In my experience, when we are feeling unsure about change, we can be pretty stubborn people and also quite demanding and particular in how we want things to be.  This makes sense because it’s kind of our go-to strategy when we are wanting to control that which we can’t always control. I jokingly tell my husband I can be an incredibly flexible and spontaneous person under the right circumstances! However, making known to others what we need and hope for is one of the kindest things we can do for ourselves and for others. When we first began talking about a potential move, my primary concern was that our children would be able to weather the changes they would face as a result of the decision my husband and I were making for our family. I was hopeful that we’d find our place in whatever new community we moved into because we were taking with us the assurance that the community we have been a part of for the past 14 years of living on the East Coast would still be there for us in the midst of change. And, this gave me courage and continues to be a source of our strength in other areas of our lives as well.

When we first looked at the house we now live in, one of the things that stood out to me was this tiny space under the stairs in our basement. Although too small for an adult to stretch out, even though I have tried, it was perfect for a little person to make believe in. Each of our kids got their own room in our new house, even though they end up snuggling together in one bed many nights. Since each of their bedrooms are different sizes, our middle daughter offered up the bigger room to her older sister so long as she could claim the little space under the stairs in the basement as her own.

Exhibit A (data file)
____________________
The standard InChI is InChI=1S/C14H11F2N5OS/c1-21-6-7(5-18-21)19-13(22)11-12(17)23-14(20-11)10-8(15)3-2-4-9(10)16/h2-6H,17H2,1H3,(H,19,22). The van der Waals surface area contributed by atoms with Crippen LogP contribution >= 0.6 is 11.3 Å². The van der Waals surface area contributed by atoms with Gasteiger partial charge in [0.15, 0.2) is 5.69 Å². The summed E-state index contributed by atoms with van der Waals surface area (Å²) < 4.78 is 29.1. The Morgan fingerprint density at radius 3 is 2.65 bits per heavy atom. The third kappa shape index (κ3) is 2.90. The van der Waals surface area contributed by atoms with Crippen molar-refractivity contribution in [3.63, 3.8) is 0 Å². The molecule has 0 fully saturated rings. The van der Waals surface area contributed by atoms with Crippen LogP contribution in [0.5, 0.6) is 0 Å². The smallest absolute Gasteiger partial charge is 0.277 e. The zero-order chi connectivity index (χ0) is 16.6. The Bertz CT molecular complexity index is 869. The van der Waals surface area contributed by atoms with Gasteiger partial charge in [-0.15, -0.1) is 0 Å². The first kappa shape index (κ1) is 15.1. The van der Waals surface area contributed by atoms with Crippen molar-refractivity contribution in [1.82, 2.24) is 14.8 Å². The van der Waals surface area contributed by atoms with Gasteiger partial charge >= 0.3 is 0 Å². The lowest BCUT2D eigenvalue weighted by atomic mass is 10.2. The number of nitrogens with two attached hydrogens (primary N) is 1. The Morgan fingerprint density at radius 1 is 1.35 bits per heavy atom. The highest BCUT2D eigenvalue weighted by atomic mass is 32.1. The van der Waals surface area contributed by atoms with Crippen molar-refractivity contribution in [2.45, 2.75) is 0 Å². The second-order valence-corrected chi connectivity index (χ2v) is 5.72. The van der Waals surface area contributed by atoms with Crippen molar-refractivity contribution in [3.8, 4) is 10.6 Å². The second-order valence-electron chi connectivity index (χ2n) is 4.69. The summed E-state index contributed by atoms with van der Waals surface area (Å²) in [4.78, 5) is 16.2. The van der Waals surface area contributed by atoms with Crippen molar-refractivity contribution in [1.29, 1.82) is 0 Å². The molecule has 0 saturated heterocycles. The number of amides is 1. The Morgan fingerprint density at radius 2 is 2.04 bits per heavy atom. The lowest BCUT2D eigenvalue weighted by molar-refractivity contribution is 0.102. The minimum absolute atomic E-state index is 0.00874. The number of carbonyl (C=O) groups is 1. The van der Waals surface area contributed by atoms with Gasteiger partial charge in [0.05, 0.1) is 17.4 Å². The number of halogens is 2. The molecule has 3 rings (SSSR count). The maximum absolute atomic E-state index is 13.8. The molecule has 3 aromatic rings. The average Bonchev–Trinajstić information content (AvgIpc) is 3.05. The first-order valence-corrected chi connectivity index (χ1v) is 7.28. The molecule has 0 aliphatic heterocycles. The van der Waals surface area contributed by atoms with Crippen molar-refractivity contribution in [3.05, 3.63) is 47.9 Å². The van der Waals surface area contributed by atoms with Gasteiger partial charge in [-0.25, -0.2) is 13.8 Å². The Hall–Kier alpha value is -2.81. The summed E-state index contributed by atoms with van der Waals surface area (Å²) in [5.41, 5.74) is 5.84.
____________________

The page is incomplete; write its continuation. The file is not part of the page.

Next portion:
Not long after we settled in I was inspired to transform the space under the basement stairs into a fun little cubby. I got to work and hung as many frames of photos or artwork as I could possibly fit into it. I decorated the space with old silk flowers, and knick-knacks that have been tucked away in boxes or hidden in cupboards for the past few years, ever since baby things and toys had taken their places. All of the things that I had considered taking to Goodwill now became re-purposed in this little sanctuary. I lined the floors of the cubby with baby blankets that are no longer being used to swaddle my babies. The only thing that I actually purchased for this specific project was a shaggy reading pillow. For a final touch, I hung Christmas tree lights around the little entrance to this beautiful cove.